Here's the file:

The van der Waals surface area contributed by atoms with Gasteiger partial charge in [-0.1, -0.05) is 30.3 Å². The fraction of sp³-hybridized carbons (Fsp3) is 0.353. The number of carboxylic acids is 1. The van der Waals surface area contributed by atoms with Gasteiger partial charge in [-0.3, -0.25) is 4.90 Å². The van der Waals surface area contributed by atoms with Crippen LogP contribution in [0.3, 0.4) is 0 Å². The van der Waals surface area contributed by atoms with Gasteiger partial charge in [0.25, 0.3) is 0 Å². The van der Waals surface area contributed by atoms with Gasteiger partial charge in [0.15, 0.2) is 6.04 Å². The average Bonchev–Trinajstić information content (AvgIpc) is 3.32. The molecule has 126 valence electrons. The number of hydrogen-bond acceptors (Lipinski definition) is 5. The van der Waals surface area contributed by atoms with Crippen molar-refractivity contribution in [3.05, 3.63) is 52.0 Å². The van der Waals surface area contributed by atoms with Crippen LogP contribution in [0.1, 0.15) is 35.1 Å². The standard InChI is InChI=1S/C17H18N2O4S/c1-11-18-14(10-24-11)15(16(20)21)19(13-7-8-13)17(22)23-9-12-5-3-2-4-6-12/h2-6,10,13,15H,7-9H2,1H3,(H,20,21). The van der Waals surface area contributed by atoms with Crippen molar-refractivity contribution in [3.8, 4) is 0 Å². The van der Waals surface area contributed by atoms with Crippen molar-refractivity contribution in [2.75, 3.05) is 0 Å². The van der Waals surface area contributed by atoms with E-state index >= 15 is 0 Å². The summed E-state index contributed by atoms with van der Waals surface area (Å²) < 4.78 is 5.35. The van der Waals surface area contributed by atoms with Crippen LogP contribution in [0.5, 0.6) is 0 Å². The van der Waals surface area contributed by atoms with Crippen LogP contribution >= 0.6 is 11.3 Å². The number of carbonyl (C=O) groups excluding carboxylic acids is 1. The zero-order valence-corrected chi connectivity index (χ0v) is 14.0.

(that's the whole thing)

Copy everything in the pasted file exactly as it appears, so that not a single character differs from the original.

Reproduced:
The van der Waals surface area contributed by atoms with Gasteiger partial charge in [-0.1, -0.05) is 30.3 Å². The fraction of sp³-hybridized carbons (Fsp3) is 0.353. The number of carboxylic acids is 1. The van der Waals surface area contributed by atoms with Gasteiger partial charge in [-0.3, -0.25) is 4.90 Å². The van der Waals surface area contributed by atoms with Crippen LogP contribution in [0.3, 0.4) is 0 Å². The van der Waals surface area contributed by atoms with Gasteiger partial charge in [0.25, 0.3) is 0 Å². The van der Waals surface area contributed by atoms with Gasteiger partial charge in [0.15, 0.2) is 6.04 Å². The average Bonchev–Trinajstić information content (AvgIpc) is 3.32. The molecule has 126 valence electrons. The number of hydrogen-bond acceptors (Lipinski definition) is 5. The van der Waals surface area contributed by atoms with Crippen molar-refractivity contribution in [3.05, 3.63) is 52.0 Å². The van der Waals surface area contributed by atoms with Crippen LogP contribution in [0.1, 0.15) is 35.1 Å². The standard InChI is InChI=1S/C17H18N2O4S/c1-11-18-14(10-24-11)15(16(20)21)19(13-7-8-13)17(22)23-9-12-5-3-2-4-6-12/h2-6,10,13,15H,7-9H2,1H3,(H,20,21). The van der Waals surface area contributed by atoms with Crippen molar-refractivity contribution in [3.8, 4) is 0 Å². The van der Waals surface area contributed by atoms with Crippen molar-refractivity contribution in [2.75, 3.05) is 0 Å². The van der Waals surface area contributed by atoms with E-state index >= 15 is 0 Å². The summed E-state index contributed by atoms with van der Waals surface area (Å²) < 4.78 is 5.35. The van der Waals surface area contributed by atoms with Crippen LogP contribution in [0.5, 0.6) is 0 Å². The van der Waals surface area contributed by atoms with Crippen LogP contribution >= 0.6 is 11.3 Å². The number of carbonyl (C=O) groups excluding carboxylic acids is 1. The zero-order valence-corrected chi connectivity index (χ0v) is 14.0.